Moby Would Rather Not Discuss That Whole Natalie Portman Thing, But, Well, OK, If You Insist

Kevin Winter/Getty Images

Moby Would Rather Not Discuss That Whole Natalie Portman Thing, But, Well, OK, If You Insist

Kevin Winter/Getty Images

Moby gave an interview to The Guardian promoting Reprise, his new album featuring reinterpretations of his catalog, and the accompanying surrealist documentary Moby Doc. Inevitably, the subject of Moby’s 2019 memoir Then It Fell Apart came up. That was the book in which he claimed to have once dated a young Natalie Portman, which led to a denial from Portman (who framed their interactions as “creepy” predatory behavior by an older man), an apology from Moby, and the cancellation of his book tour so he could “go away for a while.”

So, does he regret writing about his experience with Portman? “A part of me wishes I could spend the next two hours deconstructing the whole thing, but there’s levels of complexity and nuance that I really can’t go into,” Moby says. He continues, “There is a part of me in hindsight that wishes I hadn’t written the book. But then, sales figures indicate that not that many people actually read it.” After affirming that he believes everything he wrote in the book was true, he evokes a chess move known as a fork:

You know, you’re asking me to open up such a can of worms. It reminds me of my favorite chess move, which my uncle taught me, where you move your knight so that it puts the king in check but also is going to take the castle. There’s no good way to answer: one option is terrible, the other is really terrible. So if we were playing chess right now, this is the part where I’d pick up my phone and pretend I’ve got an emergency call.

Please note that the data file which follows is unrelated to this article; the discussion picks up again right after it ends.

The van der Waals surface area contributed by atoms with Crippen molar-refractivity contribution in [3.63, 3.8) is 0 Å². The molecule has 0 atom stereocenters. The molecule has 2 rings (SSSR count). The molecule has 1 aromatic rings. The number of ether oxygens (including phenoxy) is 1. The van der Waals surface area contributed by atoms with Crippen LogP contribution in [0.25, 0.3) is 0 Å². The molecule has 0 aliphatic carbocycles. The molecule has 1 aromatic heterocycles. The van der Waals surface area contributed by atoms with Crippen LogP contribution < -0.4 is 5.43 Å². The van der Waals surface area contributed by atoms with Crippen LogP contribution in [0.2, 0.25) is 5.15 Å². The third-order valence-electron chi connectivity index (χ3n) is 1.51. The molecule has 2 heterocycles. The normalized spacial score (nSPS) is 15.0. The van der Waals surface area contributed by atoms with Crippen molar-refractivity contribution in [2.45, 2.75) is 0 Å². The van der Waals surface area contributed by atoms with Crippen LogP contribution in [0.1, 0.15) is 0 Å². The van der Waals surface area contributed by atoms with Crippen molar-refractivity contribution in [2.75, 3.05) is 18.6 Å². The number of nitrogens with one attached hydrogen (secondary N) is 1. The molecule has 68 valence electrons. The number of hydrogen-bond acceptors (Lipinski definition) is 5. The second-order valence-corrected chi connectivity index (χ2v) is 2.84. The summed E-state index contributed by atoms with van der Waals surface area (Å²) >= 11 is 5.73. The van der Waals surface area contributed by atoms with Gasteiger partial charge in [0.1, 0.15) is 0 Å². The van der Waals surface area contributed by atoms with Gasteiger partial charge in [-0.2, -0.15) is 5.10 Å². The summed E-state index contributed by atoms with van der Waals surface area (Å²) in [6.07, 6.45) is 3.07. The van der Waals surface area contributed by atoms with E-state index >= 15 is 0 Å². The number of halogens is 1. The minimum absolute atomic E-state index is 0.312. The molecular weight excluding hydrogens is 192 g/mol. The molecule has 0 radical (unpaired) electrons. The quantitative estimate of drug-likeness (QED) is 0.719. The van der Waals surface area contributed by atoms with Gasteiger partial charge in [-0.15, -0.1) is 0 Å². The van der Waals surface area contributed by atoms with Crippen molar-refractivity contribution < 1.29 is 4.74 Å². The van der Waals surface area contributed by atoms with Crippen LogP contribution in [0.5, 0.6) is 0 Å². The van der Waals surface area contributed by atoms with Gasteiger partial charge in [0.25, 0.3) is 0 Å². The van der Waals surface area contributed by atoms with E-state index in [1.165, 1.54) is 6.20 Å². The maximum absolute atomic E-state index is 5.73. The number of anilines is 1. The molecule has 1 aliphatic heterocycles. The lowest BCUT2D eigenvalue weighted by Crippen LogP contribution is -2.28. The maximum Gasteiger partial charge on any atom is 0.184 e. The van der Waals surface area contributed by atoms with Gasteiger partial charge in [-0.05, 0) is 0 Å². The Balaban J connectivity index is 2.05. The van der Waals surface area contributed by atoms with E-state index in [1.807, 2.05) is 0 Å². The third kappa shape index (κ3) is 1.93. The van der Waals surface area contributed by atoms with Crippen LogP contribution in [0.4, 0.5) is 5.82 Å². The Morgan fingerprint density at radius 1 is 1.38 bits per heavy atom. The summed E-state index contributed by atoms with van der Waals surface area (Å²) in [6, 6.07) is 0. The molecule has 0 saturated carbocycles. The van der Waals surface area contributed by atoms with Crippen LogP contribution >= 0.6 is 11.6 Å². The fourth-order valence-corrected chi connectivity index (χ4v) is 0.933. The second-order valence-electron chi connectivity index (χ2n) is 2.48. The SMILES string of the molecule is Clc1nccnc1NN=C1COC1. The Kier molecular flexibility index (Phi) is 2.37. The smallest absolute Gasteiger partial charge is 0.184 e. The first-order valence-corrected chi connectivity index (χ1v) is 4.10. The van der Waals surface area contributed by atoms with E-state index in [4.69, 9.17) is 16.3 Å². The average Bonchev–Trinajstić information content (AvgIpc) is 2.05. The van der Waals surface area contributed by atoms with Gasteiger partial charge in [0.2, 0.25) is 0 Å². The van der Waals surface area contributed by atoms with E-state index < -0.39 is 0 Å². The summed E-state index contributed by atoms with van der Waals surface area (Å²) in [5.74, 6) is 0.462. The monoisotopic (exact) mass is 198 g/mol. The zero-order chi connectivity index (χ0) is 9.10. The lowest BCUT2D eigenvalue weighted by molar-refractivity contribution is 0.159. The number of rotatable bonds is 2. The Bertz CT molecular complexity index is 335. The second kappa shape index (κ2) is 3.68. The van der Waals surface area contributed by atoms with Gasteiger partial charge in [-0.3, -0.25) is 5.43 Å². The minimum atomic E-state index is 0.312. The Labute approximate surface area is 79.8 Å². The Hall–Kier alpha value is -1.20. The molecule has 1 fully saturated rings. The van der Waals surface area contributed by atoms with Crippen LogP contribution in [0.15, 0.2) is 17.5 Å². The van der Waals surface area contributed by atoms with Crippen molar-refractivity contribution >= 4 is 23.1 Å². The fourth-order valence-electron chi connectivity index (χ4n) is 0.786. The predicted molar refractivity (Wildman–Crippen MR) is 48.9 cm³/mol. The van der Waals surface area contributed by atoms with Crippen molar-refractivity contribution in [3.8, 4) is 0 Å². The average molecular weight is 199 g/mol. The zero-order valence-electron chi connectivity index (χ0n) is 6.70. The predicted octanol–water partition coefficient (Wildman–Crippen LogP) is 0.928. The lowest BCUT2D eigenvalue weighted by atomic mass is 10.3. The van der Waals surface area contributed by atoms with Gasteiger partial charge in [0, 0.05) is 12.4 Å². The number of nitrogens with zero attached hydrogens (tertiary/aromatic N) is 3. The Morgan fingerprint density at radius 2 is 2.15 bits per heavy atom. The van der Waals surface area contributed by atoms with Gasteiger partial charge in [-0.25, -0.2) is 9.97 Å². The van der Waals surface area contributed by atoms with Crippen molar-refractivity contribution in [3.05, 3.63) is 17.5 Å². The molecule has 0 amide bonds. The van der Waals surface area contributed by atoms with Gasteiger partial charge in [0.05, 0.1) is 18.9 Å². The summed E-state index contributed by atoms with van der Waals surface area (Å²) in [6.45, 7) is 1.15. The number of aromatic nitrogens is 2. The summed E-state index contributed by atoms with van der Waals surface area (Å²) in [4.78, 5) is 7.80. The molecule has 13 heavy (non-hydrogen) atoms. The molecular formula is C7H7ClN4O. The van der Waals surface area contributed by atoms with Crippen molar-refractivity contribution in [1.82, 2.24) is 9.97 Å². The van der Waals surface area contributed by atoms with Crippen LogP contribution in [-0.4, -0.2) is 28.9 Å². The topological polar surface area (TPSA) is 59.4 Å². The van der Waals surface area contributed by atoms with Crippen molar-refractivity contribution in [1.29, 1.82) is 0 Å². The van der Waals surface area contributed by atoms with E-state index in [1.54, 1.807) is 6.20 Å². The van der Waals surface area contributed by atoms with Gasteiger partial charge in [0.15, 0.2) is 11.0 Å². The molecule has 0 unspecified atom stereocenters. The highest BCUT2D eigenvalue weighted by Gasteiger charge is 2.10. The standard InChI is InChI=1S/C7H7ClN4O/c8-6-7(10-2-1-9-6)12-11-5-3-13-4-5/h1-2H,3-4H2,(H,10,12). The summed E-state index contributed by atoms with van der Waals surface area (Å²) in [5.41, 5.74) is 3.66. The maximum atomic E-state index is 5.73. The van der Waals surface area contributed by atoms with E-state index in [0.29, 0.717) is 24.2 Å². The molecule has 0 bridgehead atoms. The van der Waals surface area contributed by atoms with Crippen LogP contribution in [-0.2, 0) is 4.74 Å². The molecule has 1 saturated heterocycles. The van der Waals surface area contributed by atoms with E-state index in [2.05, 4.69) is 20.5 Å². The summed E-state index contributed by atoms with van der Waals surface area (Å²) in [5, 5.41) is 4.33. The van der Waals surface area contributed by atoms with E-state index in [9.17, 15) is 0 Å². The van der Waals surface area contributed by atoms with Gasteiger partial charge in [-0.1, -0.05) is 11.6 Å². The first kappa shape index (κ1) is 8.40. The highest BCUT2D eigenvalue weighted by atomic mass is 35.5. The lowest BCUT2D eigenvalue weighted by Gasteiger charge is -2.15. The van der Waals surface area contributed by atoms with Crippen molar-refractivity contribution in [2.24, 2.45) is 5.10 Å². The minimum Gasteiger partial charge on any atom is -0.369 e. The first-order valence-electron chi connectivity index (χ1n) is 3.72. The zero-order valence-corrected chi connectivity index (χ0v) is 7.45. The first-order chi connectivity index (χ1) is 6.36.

There is also this response to whether he would call his interactions with Portman “creepy,” as she did:

I wouldn’t use that word. But when I was an out-of-control alcoholic and drug addict I definitely acted selfish and incredibly inconsiderately towards family members and friends and girlfriends and people I worked with. But again, part of the 12-step program is that it’s a program of rigorous honesty. I don’t want to sound too much like a cliche ageing musician in southern California, but the idea of genuinely looking at your actions and making amends for them is a process that I believe I’ve gone through pretty thoroughly. And it does make me sad that I probably don’t do an effective enough job trying to communicate the addiction struggle and contextualize the stories that way.

Moby is also sticking by his story that if everyone went vegan, there would be no pandemics, a claim that got flagged as misinformation on various social media platforms and earned him the title of “electronica easy-listening artist” on Politifact — perhaps the most unexpected sick burn since NBC News slagged off Paul Simon as “a historical footnote to Dylan.”

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